Home Indian News Mismanagement & Neglect Plague City’s Skywalks, Citizens Decry Wasted Funds

Mismanagement & Neglect Plague City’s Skywalks, Citizens Decry Wasted Funds

Mismanagement & Neglect Plague City’s Skywalks, Citizens Decry Wasted Funds

Mismanagement & Neglect Plague Mumbai’s Skywalks, Citizens Decry Wasted Funds | FPJ

Mumbai: The squandering of taxpayers’ money and the neglect of public infrastructure have come under scrutiny as citizens raise alarm over the deplorable state of more than 15 skywalks across Mumbai. Despite the Brihanmumbai Municipal Corporation (BMC) being tasked with maintaining these vital pedestrian bridges, reports indicate widespread dissatisfaction with their upkeep and safety measures.

Constructed initially by the Mumbai Metropolitan Region Development Authority (MMRDA), these skywalks were later entrusted to BMC’s care. However, a litany of grievances has emerged from residents, ranging from inadequate lighting and security to rampant encroachments and criminal activities.

Bainganwadi Junction skywalk in Govandi
One such example is the Bainganwadi Junction skywalk in Govandi, which residents describe as perilous after dusk due to its lack of lighting and safety features. Shaikh Faiyyaz Alam of Govandi Citizens Welfare expressed dismay over the authorities’ inaction despite repeated complaints, highlighting the bridge’s strategic location vis-à-vis the local ward office.

Substandard paneling
Vedant Mhatre from the Walking Project echoed concerns about poorly designed skywalks, citing instances of substandard paneling and impractical placement parallel to railway lines. The dire condition of Wadala’s skywalk, marred by encroachments and drug-related activities, stands as a stark example of neglect, contrasting with the well-maintained Dombivali Railway Station skywalk.

Issue of safety for women
Mrs. Teli, a regular commuter from Sion, emphasized the importance of ensuring proper utilization of skywalks in Mumbai. She underscored the necessity for barriers at crossings, similar to those at CSMT, to encourage pedestrians to use skywalks instead of risking their safety on the roads or on structures like the Himalaya bridge. She highlighted the prevalent issue of safety for women, noting numerous incidents of molestation even during daylight hours. To address this the installation of helpline numbers on prominent boards for immediate assistance. Surprise visits by local police to skywalks will also help to ensure public safety.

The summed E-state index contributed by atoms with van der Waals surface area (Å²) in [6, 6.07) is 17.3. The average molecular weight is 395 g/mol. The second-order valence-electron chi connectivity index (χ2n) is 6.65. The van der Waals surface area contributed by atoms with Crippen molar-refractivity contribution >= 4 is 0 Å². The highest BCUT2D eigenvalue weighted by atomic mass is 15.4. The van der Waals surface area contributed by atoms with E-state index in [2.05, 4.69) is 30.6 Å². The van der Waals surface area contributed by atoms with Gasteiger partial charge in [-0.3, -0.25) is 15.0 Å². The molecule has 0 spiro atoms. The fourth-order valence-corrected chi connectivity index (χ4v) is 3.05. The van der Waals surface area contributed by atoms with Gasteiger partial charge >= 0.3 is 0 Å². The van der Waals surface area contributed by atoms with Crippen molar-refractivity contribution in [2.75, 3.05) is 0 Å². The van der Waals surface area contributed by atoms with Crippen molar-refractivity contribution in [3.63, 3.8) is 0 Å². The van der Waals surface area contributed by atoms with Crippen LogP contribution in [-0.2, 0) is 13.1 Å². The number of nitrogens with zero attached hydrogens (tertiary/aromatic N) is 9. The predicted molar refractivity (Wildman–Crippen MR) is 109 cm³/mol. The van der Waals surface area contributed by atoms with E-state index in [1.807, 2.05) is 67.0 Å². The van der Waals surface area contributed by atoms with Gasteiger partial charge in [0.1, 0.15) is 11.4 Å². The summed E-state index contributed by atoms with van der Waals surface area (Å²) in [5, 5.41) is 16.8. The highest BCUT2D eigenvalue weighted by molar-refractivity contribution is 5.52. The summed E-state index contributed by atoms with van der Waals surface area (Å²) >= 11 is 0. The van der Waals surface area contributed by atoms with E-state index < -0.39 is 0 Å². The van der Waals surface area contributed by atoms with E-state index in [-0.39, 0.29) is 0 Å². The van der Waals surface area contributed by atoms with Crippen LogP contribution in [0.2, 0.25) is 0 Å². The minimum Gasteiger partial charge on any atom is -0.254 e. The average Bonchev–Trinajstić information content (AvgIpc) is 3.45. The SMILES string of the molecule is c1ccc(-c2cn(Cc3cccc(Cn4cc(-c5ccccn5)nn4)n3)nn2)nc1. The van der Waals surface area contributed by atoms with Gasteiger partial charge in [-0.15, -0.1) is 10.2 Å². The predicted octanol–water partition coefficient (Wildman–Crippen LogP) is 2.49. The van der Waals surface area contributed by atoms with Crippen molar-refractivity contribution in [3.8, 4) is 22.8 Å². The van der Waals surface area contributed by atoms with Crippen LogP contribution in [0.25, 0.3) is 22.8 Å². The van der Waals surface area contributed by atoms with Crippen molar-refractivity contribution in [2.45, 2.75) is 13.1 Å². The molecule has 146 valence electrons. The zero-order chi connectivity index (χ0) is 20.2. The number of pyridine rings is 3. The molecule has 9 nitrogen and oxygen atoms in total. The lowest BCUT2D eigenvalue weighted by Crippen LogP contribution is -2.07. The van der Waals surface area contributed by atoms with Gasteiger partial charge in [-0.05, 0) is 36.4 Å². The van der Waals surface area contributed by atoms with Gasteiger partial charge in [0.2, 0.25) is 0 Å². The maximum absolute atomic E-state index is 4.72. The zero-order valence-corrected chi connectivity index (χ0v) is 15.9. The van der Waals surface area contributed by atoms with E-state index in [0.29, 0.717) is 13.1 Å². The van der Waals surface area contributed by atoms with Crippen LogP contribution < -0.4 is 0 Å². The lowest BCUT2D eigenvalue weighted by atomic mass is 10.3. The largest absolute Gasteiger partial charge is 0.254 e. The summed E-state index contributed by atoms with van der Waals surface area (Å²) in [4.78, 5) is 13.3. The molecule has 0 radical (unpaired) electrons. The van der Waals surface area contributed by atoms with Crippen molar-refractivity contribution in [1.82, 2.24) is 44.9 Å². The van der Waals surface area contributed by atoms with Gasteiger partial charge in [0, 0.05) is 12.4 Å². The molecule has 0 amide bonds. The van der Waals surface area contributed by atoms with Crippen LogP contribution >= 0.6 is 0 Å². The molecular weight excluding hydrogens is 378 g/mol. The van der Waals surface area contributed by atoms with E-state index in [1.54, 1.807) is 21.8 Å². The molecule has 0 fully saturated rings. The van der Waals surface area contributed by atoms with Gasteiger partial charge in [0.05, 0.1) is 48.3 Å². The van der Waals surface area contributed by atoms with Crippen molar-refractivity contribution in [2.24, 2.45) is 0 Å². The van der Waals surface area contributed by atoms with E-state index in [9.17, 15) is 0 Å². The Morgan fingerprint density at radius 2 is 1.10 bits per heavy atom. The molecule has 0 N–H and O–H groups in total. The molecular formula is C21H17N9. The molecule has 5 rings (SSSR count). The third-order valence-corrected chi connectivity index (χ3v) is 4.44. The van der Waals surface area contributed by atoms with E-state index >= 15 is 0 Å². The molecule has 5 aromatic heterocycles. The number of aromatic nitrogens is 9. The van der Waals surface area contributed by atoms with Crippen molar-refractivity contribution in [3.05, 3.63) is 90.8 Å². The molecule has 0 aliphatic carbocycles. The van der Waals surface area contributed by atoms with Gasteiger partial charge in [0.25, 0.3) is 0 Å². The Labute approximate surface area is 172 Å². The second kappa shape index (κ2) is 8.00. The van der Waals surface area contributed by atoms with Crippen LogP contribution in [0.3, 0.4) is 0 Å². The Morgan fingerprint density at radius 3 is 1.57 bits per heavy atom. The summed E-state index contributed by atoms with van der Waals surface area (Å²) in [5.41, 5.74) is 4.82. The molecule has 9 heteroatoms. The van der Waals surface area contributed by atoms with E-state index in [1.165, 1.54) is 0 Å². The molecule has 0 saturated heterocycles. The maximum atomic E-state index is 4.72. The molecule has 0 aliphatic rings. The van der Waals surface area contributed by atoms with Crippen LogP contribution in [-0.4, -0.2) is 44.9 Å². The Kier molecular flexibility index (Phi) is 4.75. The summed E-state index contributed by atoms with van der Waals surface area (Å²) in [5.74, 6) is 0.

Despite BMC’s claims of regular maintenance, recent demolitions of skywalks in Vidya Vihar, Bandra East, and Vile Parle raise questions about the adequacy of their efforts. Chief Engineer of Bridges, Vivek Kalyankar, asserts that all skywalks under BMC jurisdiction are diligently repaired and surveyed biannually, with any reported issues promptly addressed.

Upon visiting various skywalk locations, the Free Press Journal discovered alarming conditions that have rendered these structures more akin to lover’s points than safe pedestrian pathways. Vikhroli’s P Soman Marg Skywalk, for instance, is shrouded in darkness as it lacks proper electrification, creating a hazardous environment for walkers. This neglect has transformed the skywalk into a haven for couples seeking privacy, while broken bottles of beer litter the pathway, serving as evidence of illicit activities. Additionally, the bridge has become a smoking zone, further compromising public safety.

Lack of lighting

Similarly, the skywalk at Vikhroli Station West suffers from the same lack of lighting, exacerbating safety concerns, especially during nighttime. The poorly maintained infrastructure, with overgrown grass and individuals sleeping on the bridge, underscores the urgent need for maintenance and security measures.

Meanwhile, encroachments on the Sion Skywalk outside the railway station have further exacerbated safety concerns, with some individuals making the bridge their makeshift homes. Despite repeated complaints, no action has been taken by authorities, leaving pedestrians with no choice but to brave heavy vehicular traffic on the main roads.

The Eastern Suburbs of Mumbai, despite being equipped with skywalks, offer little respite to pedestrians who opt for the perilous main roads due to the dilapidated state of these elevated pathways. Locals express disappointment over the authorities’ failure to address these pressing issues, highlighting the urgent need for intervention to ensure the safety and well-being of Mumbai’s residents.


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